Celebrating 15 years


A message from Baillieu Myer AC

As one of the driving forces behind the creation of FRRR, I am more than happy with the progress of the organisation over its first 15 years.

It has been ably led by its first and only Chairman Ian Sinclair AC, a dedicated Board and two long-serving, outstanding Chief Executives, Sylvia Admans and Alexandra Gartmann.

FRRR's first 15 years is recorded in this report and speaks for itself. Every dollar contributed by government, by philanthropy, by partners, and by individuals has made a real contribution to rural, regional and remote Australia.

I wish FRRR well in the years ahead.

Baillieu Myer AC 

Our history

FRRR has been connecting rural Australia and philanthropy since 2000. Its formation arose out of concern about economic and social decline in many rural areas. A proposal at the National Regional Summit in 1999, followed discussions between Baillieu Myer AC and then Deputy Prime Minister John Anderson AO.

At the time the Sidney Myer Fund was seeking a way to acknowledge the centenary of the arrival of their name-sake in Australia in a manner that would benefit country people. The Government saw the Summit as a means to find ways that rural and regional Australia might address the decline, especially in the wake of one of the worst droughts in living memory.

The Summit communiqué recognised the ‘opportunity for philanthropy to take a strategic role in enhancing the natural and human assets of regional Australia for community and economic development’.

FRRR was incorporated and awarded charitable status in 1999. The Sidney Myer Fund gifted $1 million and during the Summit, the Prime Minister, John Howard OM AC, pledged a $10.7 million grant to be awarded in 2000, with a further $3.8 million to be offered as an incentive to raise further capital. ANZ Trustees and The Pratt Foundation each donated $1 million. The additional indirect support of the broader Myer Family organisation was invaluable, especially its financial management, governance, accommodation and advice.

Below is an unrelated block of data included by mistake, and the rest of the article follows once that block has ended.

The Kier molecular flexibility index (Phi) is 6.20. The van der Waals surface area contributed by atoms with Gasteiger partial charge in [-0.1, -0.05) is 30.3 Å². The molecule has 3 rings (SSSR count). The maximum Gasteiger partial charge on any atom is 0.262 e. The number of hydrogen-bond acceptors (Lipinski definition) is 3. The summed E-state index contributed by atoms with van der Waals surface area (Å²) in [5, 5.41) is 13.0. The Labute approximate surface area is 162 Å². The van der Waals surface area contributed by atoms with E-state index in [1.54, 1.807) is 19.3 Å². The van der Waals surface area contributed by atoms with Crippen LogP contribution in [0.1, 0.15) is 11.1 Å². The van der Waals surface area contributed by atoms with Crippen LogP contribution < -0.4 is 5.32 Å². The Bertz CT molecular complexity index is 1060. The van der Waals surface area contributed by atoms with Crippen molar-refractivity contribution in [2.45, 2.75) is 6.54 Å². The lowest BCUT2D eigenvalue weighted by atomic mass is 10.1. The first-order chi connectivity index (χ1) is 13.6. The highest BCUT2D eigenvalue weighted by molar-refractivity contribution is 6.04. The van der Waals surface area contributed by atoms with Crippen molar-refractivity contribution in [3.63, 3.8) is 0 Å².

Early in its inaugural year, FRRR ran its first grant round, receiving more than 260 applications from across Australia. The program had two parts, the first for high priority projects that could make an impact, and the second with a medium term focus on rural capacity building or economic development.

Community Foundations

Among the projects funded in the first round were a number of feasibility studies for community foundations - a relatively new concept. Focused support from FRRR and Philanthropy Australia helped drive the movement forward.

FRRR saw potential for Community Foundations to drive rural and regional capacity building in Australia. Among the first feasibility studies funded was the Bruce Rock Foundation in WA. At the same time, FRRR began to receive requests from these foundations to hold their funds in trust until they had sufficient money to operate independently - the concept of Donation Accounts emerged. It took six years before the first Donation Account – on behalf of the Bendigo and Central Victoria Community Foundation - was opened to receive tax deductible donations.

Finding a permanent home

The board with John Anderson AO at the opening of FRRR's Bendigo offices.

FRRR was initially based in the Myer Foundation’s premises in Melbourne, then offices were established in Norton Summit, South Australia. This location proved difficult and with the appointment of Sylvia Admans as CEO, FRRR moved to Bendigo in 2002, appropriately the hometown of Sidney Myer’s first store.

FRRR remains Australia’s only national philanthropic Foundation dedicated to rural and regional Australia. Over the past fifteen years we have established a diverse and robust grants program and developed active partnerships in local communities both at the grassroots level and within the philanthropic, business and government sectors.

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